Do you love read alouds as much as I do? There are two moments I anticipate with excitement every year in my classroom: When Charlie Bucket finally gets his Golden Ticket and the class cheers wildly (because they always do) and when Charlotte dies and even my toughest little guys look sad. For many kids, those are the first times that a book evokes such emotion and I love being a part of that magic. Read below to grab some tips for read alouds for teachers like you.

This blog post will…

  • assist you in preparing your classroom for read alouds
  • suggest how to select read alouds and provides a list of some examples
  • offer tips for organizing and managing read aloud in your classroom

Before We Begin...

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When to Use Read Alouds

I read books throughout aloud to the class at various times throughout the day. I often begin Math Workshop with a text related to our current topic. We use mentor texts in writing. We share non-fiction books during science and social studies. And while I do love integrating literature into all subject areas, there is something extra special about modeling how to read a book “just for fun.” That’s where our daily Read Aloud comes in. 

How to Prepare for Read Alouds

  1. Create a comfortable place in the classroom for read aloud. Your whole-group area is ideal.
  2. When setting up the space, choose an area that is free from distraction by avoiding having the children face into the hallway or out a window.
  3. Dedicate a regular time each day to read aloud.  I like to have my students enter the classroom after recess and proceed directly to our group area for read aloud. I find this to be the perfect transition from the excitement of lunch and recess back into the academics of the classroom.

How to Select Read Alouds

  1. Choose books with bold photographs or illustrations that capture their attention.
  2. I like to read books that are part of a series or by a favorite author as it then encourages students to explore other titles on their own.
  3. While you will have some tried and true favorites year after year be sure to pick new titles during the year that are selected based on the interest of the class.

Management Tips for Read Alouds

  1. Bathroom: There are a few times during the day when I request that nobody asks to get a drink or use the bathroom. Read Aloud is one of those times (in case you were wondering the other two are when I am directly instructing the whole class and when they are part of a small group lesson). Children have learned that if they say, “It’s an emergency” then they are free to go. You’ll notice that it is ALWAYS an emergency. I have found that taking a few minutes at the start of the year to define what a true emergency is (i.e. You will actually have an accident if you don’t run to the bathroom immediately) gets a few giggles, but it puts an end to it and they are really good about using the restroom at a better time.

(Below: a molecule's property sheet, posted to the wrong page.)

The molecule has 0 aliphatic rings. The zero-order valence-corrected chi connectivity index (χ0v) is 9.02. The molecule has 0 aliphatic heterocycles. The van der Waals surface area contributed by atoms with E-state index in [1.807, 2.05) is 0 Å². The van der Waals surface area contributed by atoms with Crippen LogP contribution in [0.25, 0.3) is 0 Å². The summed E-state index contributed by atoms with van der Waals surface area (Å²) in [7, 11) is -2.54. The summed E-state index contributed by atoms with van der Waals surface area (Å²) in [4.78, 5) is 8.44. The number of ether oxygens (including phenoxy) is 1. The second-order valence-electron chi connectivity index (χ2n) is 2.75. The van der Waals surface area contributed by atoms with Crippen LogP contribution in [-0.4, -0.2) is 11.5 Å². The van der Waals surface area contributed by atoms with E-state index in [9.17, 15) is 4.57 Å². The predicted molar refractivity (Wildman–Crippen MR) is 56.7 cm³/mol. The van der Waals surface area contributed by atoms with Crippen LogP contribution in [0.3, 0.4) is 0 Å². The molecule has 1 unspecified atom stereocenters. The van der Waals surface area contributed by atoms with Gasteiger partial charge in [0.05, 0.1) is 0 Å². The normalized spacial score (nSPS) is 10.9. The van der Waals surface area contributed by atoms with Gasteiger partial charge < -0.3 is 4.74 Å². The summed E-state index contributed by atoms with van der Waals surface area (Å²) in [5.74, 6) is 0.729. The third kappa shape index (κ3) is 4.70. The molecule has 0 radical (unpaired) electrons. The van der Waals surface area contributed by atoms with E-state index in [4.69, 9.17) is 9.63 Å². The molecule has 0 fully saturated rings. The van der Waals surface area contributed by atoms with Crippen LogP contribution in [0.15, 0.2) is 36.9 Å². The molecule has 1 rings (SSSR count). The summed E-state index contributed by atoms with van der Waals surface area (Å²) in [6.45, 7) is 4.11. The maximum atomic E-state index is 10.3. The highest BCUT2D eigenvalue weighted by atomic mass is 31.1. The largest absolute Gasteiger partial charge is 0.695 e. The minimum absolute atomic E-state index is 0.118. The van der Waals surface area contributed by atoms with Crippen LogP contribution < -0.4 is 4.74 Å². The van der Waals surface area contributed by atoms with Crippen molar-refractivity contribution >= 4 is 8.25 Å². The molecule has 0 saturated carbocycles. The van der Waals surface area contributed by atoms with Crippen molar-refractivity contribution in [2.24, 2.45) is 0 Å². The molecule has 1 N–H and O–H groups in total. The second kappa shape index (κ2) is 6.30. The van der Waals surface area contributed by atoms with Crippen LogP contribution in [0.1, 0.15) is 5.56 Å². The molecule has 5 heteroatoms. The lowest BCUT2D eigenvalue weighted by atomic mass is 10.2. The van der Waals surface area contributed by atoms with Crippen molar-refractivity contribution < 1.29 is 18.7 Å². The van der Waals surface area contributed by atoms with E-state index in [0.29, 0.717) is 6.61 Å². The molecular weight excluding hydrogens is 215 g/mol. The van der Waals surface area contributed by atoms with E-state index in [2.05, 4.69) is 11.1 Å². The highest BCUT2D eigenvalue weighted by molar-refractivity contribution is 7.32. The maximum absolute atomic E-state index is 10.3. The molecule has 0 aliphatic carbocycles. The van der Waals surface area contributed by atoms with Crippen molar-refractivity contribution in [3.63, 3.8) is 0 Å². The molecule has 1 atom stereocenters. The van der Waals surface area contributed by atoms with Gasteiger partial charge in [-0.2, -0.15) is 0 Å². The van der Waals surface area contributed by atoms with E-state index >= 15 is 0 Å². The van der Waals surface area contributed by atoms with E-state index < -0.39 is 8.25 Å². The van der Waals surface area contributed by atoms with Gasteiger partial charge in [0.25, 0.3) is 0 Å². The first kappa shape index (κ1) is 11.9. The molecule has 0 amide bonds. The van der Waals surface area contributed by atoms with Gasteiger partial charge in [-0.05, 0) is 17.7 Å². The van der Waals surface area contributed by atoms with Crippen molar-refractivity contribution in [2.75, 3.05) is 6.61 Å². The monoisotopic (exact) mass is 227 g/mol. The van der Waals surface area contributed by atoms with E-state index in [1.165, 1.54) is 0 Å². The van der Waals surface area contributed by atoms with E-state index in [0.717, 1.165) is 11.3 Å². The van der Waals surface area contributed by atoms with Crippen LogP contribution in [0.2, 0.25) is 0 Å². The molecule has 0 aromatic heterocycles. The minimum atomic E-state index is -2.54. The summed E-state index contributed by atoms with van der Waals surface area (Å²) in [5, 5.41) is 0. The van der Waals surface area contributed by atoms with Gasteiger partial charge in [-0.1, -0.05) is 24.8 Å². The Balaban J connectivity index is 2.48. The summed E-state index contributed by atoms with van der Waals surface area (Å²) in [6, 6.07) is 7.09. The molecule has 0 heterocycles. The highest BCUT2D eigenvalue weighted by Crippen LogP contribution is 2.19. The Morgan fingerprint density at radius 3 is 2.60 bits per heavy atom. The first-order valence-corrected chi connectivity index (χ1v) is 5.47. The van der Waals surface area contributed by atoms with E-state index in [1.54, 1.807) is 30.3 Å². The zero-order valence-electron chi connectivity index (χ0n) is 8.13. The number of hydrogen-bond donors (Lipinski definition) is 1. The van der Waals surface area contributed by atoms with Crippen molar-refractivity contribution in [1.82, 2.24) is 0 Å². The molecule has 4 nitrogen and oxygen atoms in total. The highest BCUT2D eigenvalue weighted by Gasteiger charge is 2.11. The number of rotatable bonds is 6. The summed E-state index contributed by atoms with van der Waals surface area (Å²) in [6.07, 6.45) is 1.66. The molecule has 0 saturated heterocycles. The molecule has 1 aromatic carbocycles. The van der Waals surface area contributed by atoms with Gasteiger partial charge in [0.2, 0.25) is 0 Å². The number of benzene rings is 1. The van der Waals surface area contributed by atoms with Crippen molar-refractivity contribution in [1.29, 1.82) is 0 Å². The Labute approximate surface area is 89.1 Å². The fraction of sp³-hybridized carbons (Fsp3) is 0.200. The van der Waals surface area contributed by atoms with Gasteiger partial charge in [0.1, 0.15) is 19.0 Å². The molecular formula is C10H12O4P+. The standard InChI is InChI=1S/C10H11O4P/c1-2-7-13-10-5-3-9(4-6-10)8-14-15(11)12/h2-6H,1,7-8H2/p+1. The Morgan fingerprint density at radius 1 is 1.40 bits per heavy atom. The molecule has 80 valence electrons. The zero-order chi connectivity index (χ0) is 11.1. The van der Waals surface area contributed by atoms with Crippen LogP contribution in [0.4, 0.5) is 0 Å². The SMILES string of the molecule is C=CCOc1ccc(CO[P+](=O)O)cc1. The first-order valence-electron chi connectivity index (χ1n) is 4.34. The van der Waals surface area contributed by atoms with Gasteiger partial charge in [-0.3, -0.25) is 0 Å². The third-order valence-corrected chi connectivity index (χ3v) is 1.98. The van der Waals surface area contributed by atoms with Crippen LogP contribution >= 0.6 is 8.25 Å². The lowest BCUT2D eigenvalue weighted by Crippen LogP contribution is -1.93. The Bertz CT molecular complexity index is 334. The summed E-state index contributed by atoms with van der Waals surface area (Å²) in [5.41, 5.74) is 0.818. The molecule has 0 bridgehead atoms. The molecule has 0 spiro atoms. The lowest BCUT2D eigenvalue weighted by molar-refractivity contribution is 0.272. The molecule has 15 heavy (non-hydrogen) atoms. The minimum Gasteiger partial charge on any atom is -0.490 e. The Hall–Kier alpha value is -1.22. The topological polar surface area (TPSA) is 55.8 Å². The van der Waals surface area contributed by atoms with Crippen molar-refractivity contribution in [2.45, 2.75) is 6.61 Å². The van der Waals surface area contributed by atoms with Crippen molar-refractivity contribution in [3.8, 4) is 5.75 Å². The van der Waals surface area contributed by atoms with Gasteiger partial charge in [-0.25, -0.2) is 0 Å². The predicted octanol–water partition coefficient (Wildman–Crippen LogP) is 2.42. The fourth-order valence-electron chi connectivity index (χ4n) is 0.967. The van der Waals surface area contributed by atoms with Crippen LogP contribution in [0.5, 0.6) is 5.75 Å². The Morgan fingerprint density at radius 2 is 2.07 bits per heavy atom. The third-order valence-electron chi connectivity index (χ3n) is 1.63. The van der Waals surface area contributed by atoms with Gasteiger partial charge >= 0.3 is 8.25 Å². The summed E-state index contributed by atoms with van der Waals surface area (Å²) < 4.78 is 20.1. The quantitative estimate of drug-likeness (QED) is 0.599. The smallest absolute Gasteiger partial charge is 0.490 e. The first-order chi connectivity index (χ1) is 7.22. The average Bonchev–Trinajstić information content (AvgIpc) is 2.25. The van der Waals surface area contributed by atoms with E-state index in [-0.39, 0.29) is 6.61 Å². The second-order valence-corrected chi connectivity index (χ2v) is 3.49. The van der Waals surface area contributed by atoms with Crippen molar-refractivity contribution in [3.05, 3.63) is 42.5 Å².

2. Tissues: Keep a box of tissues next to you in the Read Aloud area. Doing so will prevent students from having to crawl over each other to get one which in turns eliminates another distraction.
  3. Hand Signals: Use hand signals with your students. This is one of my top management tips in general, but I especially find the signals for tissue, question, comment and answer to be very helpful for managing Read Aloud.
  4. Attention Getter: Establish attention getting signals. Never read until you have their attention. Wait time can feel like forever, but is worth the time investment.
  5. Seating: Assign seats for read aloud. Having a designated spot for each child will prevent students from putting themselves in situations where they are tempted to be off task. This will also make transitioning to read aloud much quicker.
  6. Partners: Designate a “talking partner” for each student. Build in times for them to share thoughts or comments or respond to a question about the text. This will help minimize disruptions from students who are eager to make a connection...verbally...five times on each page. ;)
  7. Expectations: Keep in mind that not all children are read to at home consistently. Also, our kids have all grown up in a digital world where everything flashes, blings and beeps.  You may need to teach them how to listen to a story. Explain and model your expectations. Talk about what read aloud should look like and sound like. Create a T-Chart together. Include these expectations in your procedures and routines binder so that a student can revisit them if needed.
  8. Planning: Don’t be the interruption. It is so tempting to stop mid-paragraph to point out a strong word choice or reflect on a thought, but that can be what actually takes kids off task from listening. Preread the text and mark those words you want to point out as well as the questions you may want to use for discussion, but share them with the class just before or just after reading the text. 


My Favorite Read Aloud Books

  • Wonder
  • Judy Moody
  • Charlotte’s Web
  • The BFG
  • Charlie and the Chocolate Factory
  • The Wizard of Oz

At the end of each trimester we watch one of the related movies and do several of the activities in the Comparing Books to Movies Packet.

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